- Checks for other health problems – many other conditions, such as sleep apnoea, diabetes, and some cancers, can cause symptoms similar to those of testosterone deficiency. Your doctor may request other tests to rule these causes out.
Preventing testosterone deficiency
Though some causes of testosterone deficiency are genetic and cannot be reliably prevented, others are contingent on environmental and lifestyle factors and may respond to preventative measures. In addition to specific advice provided by your medical team, the following strategies may reduce your likelihood of developing testosterone deficiency:
- Use appropriate protection during physical activities – damage to the testicles can hamper their testosterone production capabilities. As a result, protecting the testicles in situations where they may suffer damage can decrease your risk of developing a testosterone deficiency.
- Practice safe sex – some sexually transmitted infections, including chlamydia and HIV/AIDS, can damage the Leydig cells and cause them to produce less testosterone. Using barrier contraceptives to prevent disease transmission may prevent this.
- Maintain a healthy lifestyle – studies show a link between low testosterone and obesity. Maintaining a healthy weight, a balanced diet, and an active lifestyle may therefore decrease the risk of testosterone deficiency.
- Avoid drug use – opioid, steroid, tobacco, and excessive alcohol use have all been associated with low testosterone. If you use any of these substances regularly, cutting back or quitting them entirely may improve your testosterone levels.
- Monitor existing health conditions – genetic and lifestyle diseases such as diabetes and obesity can also impact testosterone production. If you suffer from such a condition or are at risk of developing one, careful monitoring may prevent hormonal imbalances.
As with any condition, always seek medical guidance to prevent and treat testosterone deficiency effectively. Ask your GP for a referral to Sandhurst Urology for individualised advice.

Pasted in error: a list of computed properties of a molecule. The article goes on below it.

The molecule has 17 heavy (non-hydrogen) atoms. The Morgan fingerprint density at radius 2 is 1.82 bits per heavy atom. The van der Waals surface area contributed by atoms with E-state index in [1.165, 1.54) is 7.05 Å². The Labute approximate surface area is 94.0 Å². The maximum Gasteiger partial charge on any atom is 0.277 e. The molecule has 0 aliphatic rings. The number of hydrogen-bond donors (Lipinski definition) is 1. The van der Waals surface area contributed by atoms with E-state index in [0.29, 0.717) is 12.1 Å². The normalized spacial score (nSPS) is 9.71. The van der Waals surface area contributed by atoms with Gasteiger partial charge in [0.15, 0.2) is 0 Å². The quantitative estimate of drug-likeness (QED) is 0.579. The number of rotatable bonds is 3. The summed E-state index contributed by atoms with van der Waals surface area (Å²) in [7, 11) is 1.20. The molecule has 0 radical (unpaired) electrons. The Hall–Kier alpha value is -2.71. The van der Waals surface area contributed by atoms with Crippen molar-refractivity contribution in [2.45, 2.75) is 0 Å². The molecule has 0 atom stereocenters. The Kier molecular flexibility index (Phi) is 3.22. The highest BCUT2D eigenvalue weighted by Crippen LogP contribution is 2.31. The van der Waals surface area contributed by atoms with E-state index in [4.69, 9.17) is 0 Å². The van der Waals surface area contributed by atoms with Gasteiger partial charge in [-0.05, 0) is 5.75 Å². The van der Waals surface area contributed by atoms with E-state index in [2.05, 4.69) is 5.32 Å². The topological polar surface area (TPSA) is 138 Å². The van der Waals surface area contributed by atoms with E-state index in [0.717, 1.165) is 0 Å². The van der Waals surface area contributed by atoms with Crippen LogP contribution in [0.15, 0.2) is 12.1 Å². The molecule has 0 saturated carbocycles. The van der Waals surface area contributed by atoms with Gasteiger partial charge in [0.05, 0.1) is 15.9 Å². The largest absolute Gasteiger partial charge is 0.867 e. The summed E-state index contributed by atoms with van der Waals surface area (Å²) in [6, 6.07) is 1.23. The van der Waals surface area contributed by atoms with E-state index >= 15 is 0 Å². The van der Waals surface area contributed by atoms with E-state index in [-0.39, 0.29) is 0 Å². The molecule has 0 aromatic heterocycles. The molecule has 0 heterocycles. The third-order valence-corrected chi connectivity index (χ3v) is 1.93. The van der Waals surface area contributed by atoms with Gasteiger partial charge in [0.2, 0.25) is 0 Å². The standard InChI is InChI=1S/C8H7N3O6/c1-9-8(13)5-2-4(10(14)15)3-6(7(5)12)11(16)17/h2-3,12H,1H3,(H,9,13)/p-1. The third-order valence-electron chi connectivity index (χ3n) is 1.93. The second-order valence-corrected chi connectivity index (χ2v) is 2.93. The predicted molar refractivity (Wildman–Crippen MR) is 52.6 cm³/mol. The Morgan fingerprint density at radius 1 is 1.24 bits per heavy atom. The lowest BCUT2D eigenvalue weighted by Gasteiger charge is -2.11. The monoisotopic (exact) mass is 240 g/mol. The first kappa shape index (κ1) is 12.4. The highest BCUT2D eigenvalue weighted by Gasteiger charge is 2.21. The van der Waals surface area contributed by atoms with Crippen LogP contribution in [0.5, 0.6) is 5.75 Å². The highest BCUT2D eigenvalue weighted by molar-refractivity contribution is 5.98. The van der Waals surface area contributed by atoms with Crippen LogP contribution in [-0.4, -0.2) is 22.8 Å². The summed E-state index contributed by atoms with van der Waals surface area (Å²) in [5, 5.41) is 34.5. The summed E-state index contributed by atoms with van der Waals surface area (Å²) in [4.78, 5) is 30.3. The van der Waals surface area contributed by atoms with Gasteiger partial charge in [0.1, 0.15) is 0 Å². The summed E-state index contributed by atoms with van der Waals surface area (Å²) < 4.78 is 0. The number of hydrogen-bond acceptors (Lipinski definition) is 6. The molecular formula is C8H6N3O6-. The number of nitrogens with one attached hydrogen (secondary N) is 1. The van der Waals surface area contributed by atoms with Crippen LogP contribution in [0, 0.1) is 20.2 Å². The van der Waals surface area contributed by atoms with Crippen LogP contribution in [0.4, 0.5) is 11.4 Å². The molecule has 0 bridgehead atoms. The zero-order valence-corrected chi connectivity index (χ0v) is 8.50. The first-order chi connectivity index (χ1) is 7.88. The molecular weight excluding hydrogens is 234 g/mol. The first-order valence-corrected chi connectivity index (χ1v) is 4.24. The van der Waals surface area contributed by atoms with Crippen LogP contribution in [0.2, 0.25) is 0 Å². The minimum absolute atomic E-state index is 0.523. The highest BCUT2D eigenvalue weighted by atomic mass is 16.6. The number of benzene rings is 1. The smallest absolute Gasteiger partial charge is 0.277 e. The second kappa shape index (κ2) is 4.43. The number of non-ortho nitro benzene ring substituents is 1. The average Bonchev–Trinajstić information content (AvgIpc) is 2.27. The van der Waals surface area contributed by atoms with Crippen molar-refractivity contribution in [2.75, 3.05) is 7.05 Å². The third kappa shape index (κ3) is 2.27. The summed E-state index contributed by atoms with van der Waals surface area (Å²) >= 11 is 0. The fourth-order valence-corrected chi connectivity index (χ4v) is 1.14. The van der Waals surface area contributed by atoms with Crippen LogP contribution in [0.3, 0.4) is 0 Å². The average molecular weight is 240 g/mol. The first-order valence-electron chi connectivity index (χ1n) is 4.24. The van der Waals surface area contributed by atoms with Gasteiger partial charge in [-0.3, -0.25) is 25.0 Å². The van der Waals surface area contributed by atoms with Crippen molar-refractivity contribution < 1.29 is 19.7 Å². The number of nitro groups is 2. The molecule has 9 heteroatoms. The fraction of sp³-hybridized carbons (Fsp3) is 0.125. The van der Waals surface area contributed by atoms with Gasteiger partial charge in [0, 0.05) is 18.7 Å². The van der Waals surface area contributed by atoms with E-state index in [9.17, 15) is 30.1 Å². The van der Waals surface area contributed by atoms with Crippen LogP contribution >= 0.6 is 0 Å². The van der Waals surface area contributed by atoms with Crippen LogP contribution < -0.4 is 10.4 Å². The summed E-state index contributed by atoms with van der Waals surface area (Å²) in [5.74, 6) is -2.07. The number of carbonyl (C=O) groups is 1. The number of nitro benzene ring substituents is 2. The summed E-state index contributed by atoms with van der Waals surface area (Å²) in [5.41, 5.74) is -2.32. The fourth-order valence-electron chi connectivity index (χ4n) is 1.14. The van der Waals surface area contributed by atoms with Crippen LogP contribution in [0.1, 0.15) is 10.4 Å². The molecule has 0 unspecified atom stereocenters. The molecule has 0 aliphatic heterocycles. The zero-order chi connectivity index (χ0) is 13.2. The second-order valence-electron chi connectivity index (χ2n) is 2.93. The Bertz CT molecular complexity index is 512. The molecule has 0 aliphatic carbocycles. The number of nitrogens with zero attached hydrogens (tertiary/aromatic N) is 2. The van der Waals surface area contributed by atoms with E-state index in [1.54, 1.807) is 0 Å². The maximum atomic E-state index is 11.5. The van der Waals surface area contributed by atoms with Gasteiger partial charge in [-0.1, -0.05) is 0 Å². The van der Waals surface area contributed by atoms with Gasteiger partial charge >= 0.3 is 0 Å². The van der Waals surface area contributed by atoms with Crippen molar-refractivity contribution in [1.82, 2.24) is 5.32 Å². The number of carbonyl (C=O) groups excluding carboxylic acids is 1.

Treatments for testosterone deficiency
Testosterone deficiency is very rarely treated with surgery. Typically speaking, surgery is only performed if the deficiency’s cause is traced to a tumour inhibiting hormone production. To improve your testosterone levels without major intervention, your doctor at Sandhurst Urology may recommend one or more of the following therapies:
- Lifestyle changes – as testosterone deficiency can be impacted by factors such as obesity, your doctor may recommend adopting a healthier diet and increased physical movement to increase your testosterone levels.
- Testosterone therapy – this medical treatment aims to increase your testosterone levels by adding a synthetic version of the hormone to your body. Delivered through topical creams and gels, oral medications, short- and long-acting injections, or a variety of other methods, the wide range of therapies available can suit almost all men with testosterone deficiency. As this medication may increase your PSA levels and make prostate cancer harder to detect, your doctor will discuss your medical history before commencing treatment.